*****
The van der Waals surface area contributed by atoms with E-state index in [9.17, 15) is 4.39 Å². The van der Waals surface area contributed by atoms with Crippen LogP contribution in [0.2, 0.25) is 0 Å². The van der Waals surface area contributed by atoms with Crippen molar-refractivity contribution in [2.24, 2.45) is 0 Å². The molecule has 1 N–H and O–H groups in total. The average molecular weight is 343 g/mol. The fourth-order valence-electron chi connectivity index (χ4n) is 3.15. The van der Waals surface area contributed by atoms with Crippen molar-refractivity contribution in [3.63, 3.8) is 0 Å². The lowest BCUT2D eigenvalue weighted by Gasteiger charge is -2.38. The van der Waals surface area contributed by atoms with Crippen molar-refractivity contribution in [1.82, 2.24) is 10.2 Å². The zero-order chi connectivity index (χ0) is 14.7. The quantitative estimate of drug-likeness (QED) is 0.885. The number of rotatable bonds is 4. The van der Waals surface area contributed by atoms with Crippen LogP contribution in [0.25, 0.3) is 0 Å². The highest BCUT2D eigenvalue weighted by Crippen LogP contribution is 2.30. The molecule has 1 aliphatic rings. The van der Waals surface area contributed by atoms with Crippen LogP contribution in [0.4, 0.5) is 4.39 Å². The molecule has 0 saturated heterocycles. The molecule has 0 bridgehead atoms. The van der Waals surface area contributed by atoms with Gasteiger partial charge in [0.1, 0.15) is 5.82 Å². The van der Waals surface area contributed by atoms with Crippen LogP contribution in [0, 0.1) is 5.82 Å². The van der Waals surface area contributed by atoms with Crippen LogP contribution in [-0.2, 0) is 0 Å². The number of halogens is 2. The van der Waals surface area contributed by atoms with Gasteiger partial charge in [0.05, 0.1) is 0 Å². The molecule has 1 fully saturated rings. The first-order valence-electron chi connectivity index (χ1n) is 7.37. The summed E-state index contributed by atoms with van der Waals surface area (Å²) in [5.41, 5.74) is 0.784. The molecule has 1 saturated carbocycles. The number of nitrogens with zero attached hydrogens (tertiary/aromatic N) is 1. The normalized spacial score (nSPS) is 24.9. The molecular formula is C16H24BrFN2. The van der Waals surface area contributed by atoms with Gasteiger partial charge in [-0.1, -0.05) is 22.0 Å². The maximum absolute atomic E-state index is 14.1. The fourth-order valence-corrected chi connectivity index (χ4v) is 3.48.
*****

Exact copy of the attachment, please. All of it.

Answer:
The van der Waals surface area contributed by atoms with E-state index in [9.17, 15) is 4.39 Å². The van der Waals surface area contributed by atoms with Crippen LogP contribution in [0.2, 0.25) is 0 Å². The van der Waals surface area contributed by atoms with Crippen molar-refractivity contribution in [2.24, 2.45) is 0 Å². The molecule has 1 N–H and O–H groups in total. The average molecular weight is 343 g/mol. The fourth-order valence-electron chi connectivity index (χ4n) is 3.15. The van der Waals surface area contributed by atoms with Crippen molar-refractivity contribution in [3.63, 3.8) is 0 Å². The lowest BCUT2D eigenvalue weighted by Gasteiger charge is -2.38. The van der Waals surface area contributed by atoms with Crippen molar-refractivity contribution in [1.82, 2.24) is 10.2 Å². The zero-order chi connectivity index (χ0) is 14.7. The quantitative estimate of drug-likeness (QED) is 0.885. The number of rotatable bonds is 4. The van der Waals surface area contributed by atoms with Crippen LogP contribution in [0.25, 0.3) is 0 Å². The highest BCUT2D eigenvalue weighted by Crippen LogP contribution is 2.30. The molecule has 1 aliphatic rings. The van der Waals surface area contributed by atoms with Crippen LogP contribution in [0.4, 0.5) is 4.39 Å². The molecule has 0 saturated heterocycles. The molecule has 0 bridgehead atoms. The van der Waals surface area contributed by atoms with Gasteiger partial charge in [0.1, 0.15) is 5.82 Å². The van der Waals surface area contributed by atoms with Crippen LogP contribution in [0, 0.1) is 5.82 Å². The van der Waals surface area contributed by atoms with Crippen LogP contribution in [-0.2, 0) is 0 Å². The number of halogens is 2. The van der Waals surface area contributed by atoms with Gasteiger partial charge in [0.05, 0.1) is 0 Å². The molecule has 1 fully saturated rings. The first-order valence-electron chi connectivity index (χ1n) is 7.37. The summed E-state index contributed by atoms with van der Waals surface area (Å²) in [5.41, 5.74) is 0.784. The molecule has 1 saturated carbocycles. The number of nitrogens with zero attached hydrogens (tertiary/aromatic N) is 1. The normalized spacial score (nSPS) is 24.9. The molecular formula is C16H24BrFN2. The van der Waals surface area contributed by atoms with Gasteiger partial charge in [-0.1, -0.05) is 22.0 Å². The maximum absolute atomic E-state index is 14.1. The fourth-order valence-corrected chi connectivity index (χ4v) is 3.48.